"I spoke with companies house regarding the accounting periods. They state that my accounting period with them starts on the last day of the month in which the company was formed, regardless of wether the company was trading or not and that this did not have any impact on the HMRC accounting period."

That's wrong.

The accounting period with them ENDS on the last day of the month in which the company was formed!

"For all new companies, the legislation sets the first accounting reference date as the last day in the month in which its first anniversary falls."

http://www.companieshouse.gov.uk/about/gbhtml/gp2.shtml#ch2

You seem to be talking to a lot of people who are supposed to be giving you wrong information. Are you sure you are not getting confused during these phone calls?

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06th Aug 2012 22:52

Something must be wrong

because Companies house have given me an accounting period of 31.01.11 to 20.01.12 with a dealine of 20.10.12.

And it's not a case of getting confused during these calls as I write down everything. I also have the above in black & white from companies house.

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06th Aug 2012 23:00

ARD given by Companies House is always the end of the month

"because Companies house have given me an accounting period of 31.01.11 to 20.01.12 with a dealine of 20.10.12."

Companies House wouldn't give you an ARD that isn't the end of a month.

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06th Aug 2012 23:15

Definately a wrong ARD

I thought it was odd to have accounts ending on the 20th of the month. But that's exactly what it states on their letter and that's what the advisor confirmed when I spoke to them today (not her fault I guess, just reading what was on the system no doubt). There is obviously an error so I will need to ring them again tomorrow and sort this out.

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By Old Greying Accountant
06th Aug 2012 23:25

Peter beat me to it ...

... whilst I was apologising!

When a company is formed, its natural first period will be 12 months from the end of the month of incorporation.

The first account are due to be FILED withing 21 months of that date, and 9 months from the year end thereafter.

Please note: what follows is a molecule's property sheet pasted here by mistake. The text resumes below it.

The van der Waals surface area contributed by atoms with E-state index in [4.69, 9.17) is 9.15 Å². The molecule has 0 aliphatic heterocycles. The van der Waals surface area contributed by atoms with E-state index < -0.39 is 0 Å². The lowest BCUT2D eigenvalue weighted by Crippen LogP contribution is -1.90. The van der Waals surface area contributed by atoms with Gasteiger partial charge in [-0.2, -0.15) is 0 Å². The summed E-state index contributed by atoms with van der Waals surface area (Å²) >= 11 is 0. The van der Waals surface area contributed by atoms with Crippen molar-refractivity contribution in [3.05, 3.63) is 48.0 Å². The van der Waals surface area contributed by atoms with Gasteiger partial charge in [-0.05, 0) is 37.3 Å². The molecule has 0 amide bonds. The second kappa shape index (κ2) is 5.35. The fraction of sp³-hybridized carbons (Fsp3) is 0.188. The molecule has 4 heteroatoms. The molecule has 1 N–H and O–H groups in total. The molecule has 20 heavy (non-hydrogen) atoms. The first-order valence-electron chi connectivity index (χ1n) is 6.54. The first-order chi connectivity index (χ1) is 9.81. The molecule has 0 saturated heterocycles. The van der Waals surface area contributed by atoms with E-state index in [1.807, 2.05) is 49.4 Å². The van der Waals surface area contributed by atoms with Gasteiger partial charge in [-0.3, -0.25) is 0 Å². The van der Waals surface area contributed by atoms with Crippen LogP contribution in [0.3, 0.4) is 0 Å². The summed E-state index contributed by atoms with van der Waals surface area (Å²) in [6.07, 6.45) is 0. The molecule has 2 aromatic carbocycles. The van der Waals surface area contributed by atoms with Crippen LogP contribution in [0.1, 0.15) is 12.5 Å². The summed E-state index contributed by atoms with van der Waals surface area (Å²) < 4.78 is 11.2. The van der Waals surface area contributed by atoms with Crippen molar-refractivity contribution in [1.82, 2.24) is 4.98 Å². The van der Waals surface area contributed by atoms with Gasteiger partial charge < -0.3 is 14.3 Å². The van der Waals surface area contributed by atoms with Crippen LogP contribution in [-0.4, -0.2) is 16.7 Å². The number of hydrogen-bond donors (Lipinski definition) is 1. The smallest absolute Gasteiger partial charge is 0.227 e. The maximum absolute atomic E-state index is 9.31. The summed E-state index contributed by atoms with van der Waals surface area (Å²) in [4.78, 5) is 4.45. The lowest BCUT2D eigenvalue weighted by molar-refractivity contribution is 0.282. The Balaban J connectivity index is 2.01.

You can change the year end, and that will affect all filing deasdlines except the first which is set in stone.

I presume your accounting period is 20/01/11 - 31/01/12

Your CT periods will be set automatically by HMRC as 20/01/11 - 19/01/12 and 20/01/12 - 31/01/12 until you tell them different, as an accounting period for CT cannot exceed 12 months. CT is due with 9 months and 1 day, but the CT600 and accounts are due 12 months from the end of the Companies House accounting period (as far as you need worry).

You could change your Companies House accounting period to 31st March 2012, but you will not be able to extend it again for 5 years, although you could shorten it. The accounts will still be due by 20/10/12 though, although 31st December annually thereafter.

If you do that first you can then write to HMRC and tell them.

With regards to HMRC, they will accept what accounting period you tell them, but the period you have filed does not equate to te comapnies actual period. Ifthose accounts submitted cover the 2011 financial year (to 31st March 2012) you will need to either prepare a new set justto 31st January 2012, or better, change your year end to 31st March 2012 as that will solve the problem easily. You can do this online at Companies House (and can also file the accounts there online) You will need to register with them and get an online filing reference and an authentication code to do so.

 

 

 

 

 

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06th Aug 2012 23:23

The best way to solve this

Julie

What is the name of the company?

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By Old Greying Accountant
06th Aug 2012 23:44

I amaze myself sometimes.

Julie, your year end at Companies House is 31st March 2012, your accounts are due 31st October 2012.

You are getting muddled up with your Annual Return, this is due annually and need to be made up to 20th January annually, and had to be filed with 28days of that date with the filing fee of £14 online, £40 on paper. This is not the accounts (or financial statements as they are also called)

The accounting period must have been lengthened as it would originally have been 31st January, seeing as you were incorporated 20/01/2011.

What I don't understand is why the accounts are not due by 20th October 2012, and I would get them filed before then just in case.